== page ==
The online travel company Booking Holdings (NASDAQ:BKNG), formerly known as Priceline Group, reported solid results for full-year 2017. The expectation was that growth would slow at the end of the year, but true to form, the company delivered numbers that beat the guidance it had provided shareholders and laid the foundation for another successful year ahead.

2017 in review




YOY % Change


$12.68 billion

$10.74 billion


Gross Travel Bookings

$81.2 billion

$68.1 billion


Earnings per Share




Adjusted Earnings per Share




Chart by author. Data source: Booking Holdings quarterly earnings. YOY = year over year.

Though management had called for year-over-year gross travel bookings growth of 9.5% to 14.5% in the final quarter of the year, the actual result was 19%. That capped another year of double-digit top and bottom line expansion for the online travel sites, an impressive feat considering the company's near $100 billion market cap.

A loss of $11.41 per share was recorded in the fourth quarter due to a one-time tax expense of $1.3 billion. It was primarily attributable to a $1.6 billion charge related to the repatriation of international earnings under the U.S. Tax Cuts and Jobs Act passed in December. Excluding the charge, earnings increased 19% in the quarter and increased 17% for the full year.

The outlook for the start of 2018 was positive, too. Gross travel bookings, the total value of travel booked through the company's sites, is expected to increase 14.5% to 18.5% compared with last year. That should translate to 17.5% to 21.5% revenue growth.

What's next for Booking Holdings?

Booking Holdings may have recently changed its name, but it's up to the same industry-leading growth strategy it has executed on in the last decade. Its main moneymaker,, ended the year with 1.6 million available properties, a near 40% increase over 2016. Included in that number are nearly 1.2 million "alternative accommodations" that include homes, apartments, and other unique properties.

A woman sitting in a beach chair on a white sand beach overlooking a tropical ocean. A child is in the background playing in the water.

Image source: Getty Images. recently split its property categories into two distinct classifications: traditional accommodations like hotels, motels, and resorts and unique vacation rentals. That change should help travelers narrow their search if they want a unique experience and makes the site more in-line with competitors like Airbnb -- the fast-growing start-up known for helping small property owners get their vacation rentals listed.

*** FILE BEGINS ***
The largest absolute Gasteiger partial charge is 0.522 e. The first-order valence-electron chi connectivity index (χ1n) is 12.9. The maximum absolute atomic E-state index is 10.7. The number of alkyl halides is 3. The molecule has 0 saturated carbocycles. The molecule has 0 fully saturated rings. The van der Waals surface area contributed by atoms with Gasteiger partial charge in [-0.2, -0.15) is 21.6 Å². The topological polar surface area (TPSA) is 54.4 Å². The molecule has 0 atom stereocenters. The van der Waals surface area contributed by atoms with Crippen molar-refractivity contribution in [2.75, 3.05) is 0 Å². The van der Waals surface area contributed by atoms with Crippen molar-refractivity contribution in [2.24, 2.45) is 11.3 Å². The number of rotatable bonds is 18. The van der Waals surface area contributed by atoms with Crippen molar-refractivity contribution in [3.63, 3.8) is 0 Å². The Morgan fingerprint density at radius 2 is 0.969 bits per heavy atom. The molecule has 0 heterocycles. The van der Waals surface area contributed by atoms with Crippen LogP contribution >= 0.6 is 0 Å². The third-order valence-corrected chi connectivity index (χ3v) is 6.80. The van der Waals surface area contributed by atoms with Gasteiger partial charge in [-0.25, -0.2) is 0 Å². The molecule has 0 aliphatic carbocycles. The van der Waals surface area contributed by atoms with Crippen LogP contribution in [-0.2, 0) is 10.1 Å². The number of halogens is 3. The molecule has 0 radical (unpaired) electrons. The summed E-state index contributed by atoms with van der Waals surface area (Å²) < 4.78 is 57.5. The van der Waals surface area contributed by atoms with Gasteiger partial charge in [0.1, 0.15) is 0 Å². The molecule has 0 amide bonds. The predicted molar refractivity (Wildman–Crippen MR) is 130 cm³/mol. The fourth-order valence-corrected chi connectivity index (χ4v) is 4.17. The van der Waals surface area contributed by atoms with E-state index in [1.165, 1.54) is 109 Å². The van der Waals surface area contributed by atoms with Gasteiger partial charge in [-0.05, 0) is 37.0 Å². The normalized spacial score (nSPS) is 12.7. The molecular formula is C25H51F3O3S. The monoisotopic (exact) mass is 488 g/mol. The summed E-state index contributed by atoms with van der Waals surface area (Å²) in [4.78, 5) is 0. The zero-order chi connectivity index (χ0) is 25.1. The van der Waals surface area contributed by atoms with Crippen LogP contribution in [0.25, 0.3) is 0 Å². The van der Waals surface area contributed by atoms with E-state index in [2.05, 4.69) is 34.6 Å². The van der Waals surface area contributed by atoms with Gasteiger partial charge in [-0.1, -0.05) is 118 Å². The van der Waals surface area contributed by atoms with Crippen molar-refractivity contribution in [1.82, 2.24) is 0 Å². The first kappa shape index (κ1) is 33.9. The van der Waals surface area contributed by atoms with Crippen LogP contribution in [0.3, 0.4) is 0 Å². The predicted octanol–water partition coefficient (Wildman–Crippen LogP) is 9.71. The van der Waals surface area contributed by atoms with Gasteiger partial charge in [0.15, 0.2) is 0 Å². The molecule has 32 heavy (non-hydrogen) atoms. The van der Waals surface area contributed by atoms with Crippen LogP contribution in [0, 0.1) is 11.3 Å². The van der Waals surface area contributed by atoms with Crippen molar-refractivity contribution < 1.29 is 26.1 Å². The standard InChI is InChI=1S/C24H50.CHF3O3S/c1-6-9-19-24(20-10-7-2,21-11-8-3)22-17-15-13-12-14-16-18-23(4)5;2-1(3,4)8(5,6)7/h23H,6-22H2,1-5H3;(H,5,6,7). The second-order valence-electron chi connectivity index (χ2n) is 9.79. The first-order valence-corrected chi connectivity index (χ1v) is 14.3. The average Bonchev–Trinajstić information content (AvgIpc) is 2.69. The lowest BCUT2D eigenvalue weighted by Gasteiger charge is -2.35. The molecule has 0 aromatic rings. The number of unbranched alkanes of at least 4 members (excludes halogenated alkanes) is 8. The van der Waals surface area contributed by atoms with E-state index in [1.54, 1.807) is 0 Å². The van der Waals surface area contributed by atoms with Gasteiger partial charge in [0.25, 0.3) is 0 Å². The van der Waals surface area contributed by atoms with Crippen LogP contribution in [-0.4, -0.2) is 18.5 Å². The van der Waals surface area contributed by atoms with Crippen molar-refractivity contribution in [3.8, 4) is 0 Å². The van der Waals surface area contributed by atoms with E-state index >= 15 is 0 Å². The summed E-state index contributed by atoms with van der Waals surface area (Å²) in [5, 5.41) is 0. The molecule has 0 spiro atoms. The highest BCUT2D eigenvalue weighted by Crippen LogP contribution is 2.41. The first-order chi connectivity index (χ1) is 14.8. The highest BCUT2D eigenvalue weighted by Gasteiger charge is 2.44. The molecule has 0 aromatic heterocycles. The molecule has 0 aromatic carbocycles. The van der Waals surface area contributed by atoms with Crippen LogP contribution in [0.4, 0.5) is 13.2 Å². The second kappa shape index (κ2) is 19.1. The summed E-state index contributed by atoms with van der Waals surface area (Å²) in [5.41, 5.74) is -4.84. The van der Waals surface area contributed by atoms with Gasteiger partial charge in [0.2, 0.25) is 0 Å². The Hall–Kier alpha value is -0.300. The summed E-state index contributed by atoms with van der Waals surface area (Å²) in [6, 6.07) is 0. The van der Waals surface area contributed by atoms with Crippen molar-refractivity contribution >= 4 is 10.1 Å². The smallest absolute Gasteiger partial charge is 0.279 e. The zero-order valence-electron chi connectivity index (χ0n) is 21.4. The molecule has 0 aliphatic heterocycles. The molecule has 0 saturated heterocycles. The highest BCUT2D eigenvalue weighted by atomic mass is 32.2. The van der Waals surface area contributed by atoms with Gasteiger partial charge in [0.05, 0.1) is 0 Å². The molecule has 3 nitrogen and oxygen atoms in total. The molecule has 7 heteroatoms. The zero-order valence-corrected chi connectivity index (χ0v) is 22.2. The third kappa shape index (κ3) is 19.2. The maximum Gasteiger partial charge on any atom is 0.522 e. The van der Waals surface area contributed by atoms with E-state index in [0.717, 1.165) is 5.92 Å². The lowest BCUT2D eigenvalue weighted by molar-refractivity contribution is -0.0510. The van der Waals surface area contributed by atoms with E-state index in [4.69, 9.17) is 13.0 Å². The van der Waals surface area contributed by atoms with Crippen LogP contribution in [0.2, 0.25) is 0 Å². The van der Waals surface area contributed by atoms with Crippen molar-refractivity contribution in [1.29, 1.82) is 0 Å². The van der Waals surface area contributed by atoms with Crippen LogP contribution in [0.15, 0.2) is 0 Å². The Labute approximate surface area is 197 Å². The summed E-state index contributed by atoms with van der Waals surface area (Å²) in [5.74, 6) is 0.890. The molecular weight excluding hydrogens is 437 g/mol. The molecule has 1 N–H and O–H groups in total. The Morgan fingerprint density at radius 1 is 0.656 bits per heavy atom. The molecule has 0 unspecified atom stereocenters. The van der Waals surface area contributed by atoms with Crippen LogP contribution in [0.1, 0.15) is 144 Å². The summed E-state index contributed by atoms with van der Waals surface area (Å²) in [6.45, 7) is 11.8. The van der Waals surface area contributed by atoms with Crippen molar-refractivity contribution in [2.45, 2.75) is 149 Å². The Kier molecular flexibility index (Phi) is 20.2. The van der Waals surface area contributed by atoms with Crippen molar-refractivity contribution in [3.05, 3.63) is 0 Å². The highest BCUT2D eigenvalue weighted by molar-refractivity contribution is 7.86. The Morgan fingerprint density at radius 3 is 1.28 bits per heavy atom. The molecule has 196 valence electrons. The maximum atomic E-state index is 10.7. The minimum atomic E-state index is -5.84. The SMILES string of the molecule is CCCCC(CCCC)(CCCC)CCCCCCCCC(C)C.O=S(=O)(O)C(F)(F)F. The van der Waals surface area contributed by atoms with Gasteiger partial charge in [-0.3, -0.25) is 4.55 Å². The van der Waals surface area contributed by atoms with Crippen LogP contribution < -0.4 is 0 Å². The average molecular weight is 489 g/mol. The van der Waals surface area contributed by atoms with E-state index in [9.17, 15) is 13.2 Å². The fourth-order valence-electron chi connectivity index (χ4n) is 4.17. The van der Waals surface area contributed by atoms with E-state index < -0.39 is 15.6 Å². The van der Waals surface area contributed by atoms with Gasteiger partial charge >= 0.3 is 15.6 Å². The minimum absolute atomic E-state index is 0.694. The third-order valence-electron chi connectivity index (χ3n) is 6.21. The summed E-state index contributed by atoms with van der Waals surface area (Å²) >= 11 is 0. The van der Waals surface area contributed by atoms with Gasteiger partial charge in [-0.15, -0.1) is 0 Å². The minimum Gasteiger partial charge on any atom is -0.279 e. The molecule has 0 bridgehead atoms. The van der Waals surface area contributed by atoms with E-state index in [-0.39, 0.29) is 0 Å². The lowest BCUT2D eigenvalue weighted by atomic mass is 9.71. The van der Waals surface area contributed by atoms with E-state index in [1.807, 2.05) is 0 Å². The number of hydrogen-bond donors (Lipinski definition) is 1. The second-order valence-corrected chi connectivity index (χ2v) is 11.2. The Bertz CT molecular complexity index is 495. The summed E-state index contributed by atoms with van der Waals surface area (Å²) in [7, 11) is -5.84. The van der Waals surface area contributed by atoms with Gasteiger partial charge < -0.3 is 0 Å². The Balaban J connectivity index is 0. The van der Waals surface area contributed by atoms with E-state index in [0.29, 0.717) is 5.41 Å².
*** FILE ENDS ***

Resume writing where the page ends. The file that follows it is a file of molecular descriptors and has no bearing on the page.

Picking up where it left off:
Continuing to add new vacation properties and expanding advertising around that service has been the driving force for Booking Holdings the last few years. Management said it will aggressively expand both this year, especially focusing on making property owners online management and payment collection easier. Added to the mix, though, will be a new type of travel accommodation. CEO Glenn Fogel had this to say:

We're experimenting with providing in-destination experiences and currently have tests running in multiple markets. Whether you want to visit a museum or book a tour, wants its mobile app to eventually become the center of your entire travel experience. It is extremely early days for us, but we are excited about the long-term potential in this area.

That new area of focus is in keeping with the parent company's name change. Booking wants to become a holistic hub for travel and exploration rather than just a simple travel merchant. That is a wise move, as studies show that younger generations view life experiences as an increasingly more important part of their lives.

Though Booking Holdings is already a large company, it's showing no signs of slowing down. With a pipeline of growth in alternative rental properties still going strong and a new initiative in vacation experiences booking just beginning, the stock looks like it has plenty of room to keep going higher.

Nicholas Rossolillo owns shares of Booking Holdings. His clients may have positions in the companies mentioned. The Motley Fool owns shares of and recommends Booking Holdings Inc. The Motley Fool has a disclosure policy.